Residual Effectiveness of Chlorinated Hydrocarbons for Control of the Imported Fire Ant1
Authors: BLAKE JR., G. H.; EDEN, W. G.; HAYS, K. L.
Source: Journal of Economic Entomology, Volume 52, Number 1, February 1959 , pp. 1-3(3)
Publisher: Entomological Society of America
Abstract:Experiments were conducted in Alabama from 1953 to 1958 on control of the imported fire ant, Solenopsis saevissima v. richteri Forel. Chlordane as a dust and in granular formulation, aldrin in emulsion spray and granular formulation, dieldrin in emulsion spray and granular formulation and in fertilizer mixture, and heptachlor in granular formulation and fertilizer mixture were applied in late winter or early spring in a series of experiments to permanent sod lands. Two pounds of heptachlor or dieldrin, or 4 pounds of chlordane per acre, when broadcast as granules, were highly effective for control of the ant and afforded good control for a period of 3 to 5 years. In one experiment, granulated dieldrin was effective for a longer period than a dieldrin emulsion spray. Lower dosages of the insecticides gave good control for 1 year after treatment, but they were ineffective thereafter. When the insecticides were mixed with fertilizer, approximately the same degree of fire ant control was obtained as when the insecticides were used alone. Chlordane mound treatment killed the ants in the treated mounds but did not prevent reinfestation. When broadcast treatments lost their effectiveness, the number of mounds per acre was greater than on the non-treated areas, but the new mounds were smaller in size. Based on 1-year results, airplane application of 5% or 10% heptachlor at a rate of 2 pounds of technical material per acre were equally effective for control of the imported fire ant. Soil type appeared to have no effect on fire ant control.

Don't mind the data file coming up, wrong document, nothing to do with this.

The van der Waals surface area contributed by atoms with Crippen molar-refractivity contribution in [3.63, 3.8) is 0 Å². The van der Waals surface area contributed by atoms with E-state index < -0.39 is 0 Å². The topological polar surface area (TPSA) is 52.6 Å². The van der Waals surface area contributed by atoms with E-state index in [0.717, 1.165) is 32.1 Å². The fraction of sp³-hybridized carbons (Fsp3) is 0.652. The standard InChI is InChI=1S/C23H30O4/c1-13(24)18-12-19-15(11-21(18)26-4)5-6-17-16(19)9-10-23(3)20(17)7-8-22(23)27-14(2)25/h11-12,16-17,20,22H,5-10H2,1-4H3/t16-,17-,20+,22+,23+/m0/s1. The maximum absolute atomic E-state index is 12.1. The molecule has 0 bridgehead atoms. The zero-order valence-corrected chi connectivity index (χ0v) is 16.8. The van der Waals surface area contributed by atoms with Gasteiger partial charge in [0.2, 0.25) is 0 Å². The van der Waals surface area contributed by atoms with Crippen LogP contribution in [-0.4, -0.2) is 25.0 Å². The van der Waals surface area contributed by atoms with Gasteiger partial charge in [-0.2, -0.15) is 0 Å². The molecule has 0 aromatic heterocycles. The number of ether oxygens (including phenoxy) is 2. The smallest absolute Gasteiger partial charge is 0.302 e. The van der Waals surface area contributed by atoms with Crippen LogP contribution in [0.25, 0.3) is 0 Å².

Document Type: Research article
Publication date: 1959-02-01
- Journal of Economic Entomology is published bimonthly in February, April, June, August, October, and December. The journal publishes articles on the economic significance of insects and is divided into the following sections: apiculture & social insects; arthropods in relation to plant disease; forum; insecticide resistance and resistance management; ecotoxicology; biological and microbial control; ecology and behavior; sampling and biostatistics; household and structural insects; medical entomology; molecular entomology; veterinary entomology; forest entomology; horticultural entomology; field and forage crops, and small grains; stored-product; commodity treatment and quarantine entomology; and plant resistance. In addition to research papers, Journal of Economic Entomology publishes Letters to the Editor, interpretive articles in a Forum section, Short Communications, Rapid Communications, and Book Reviews.
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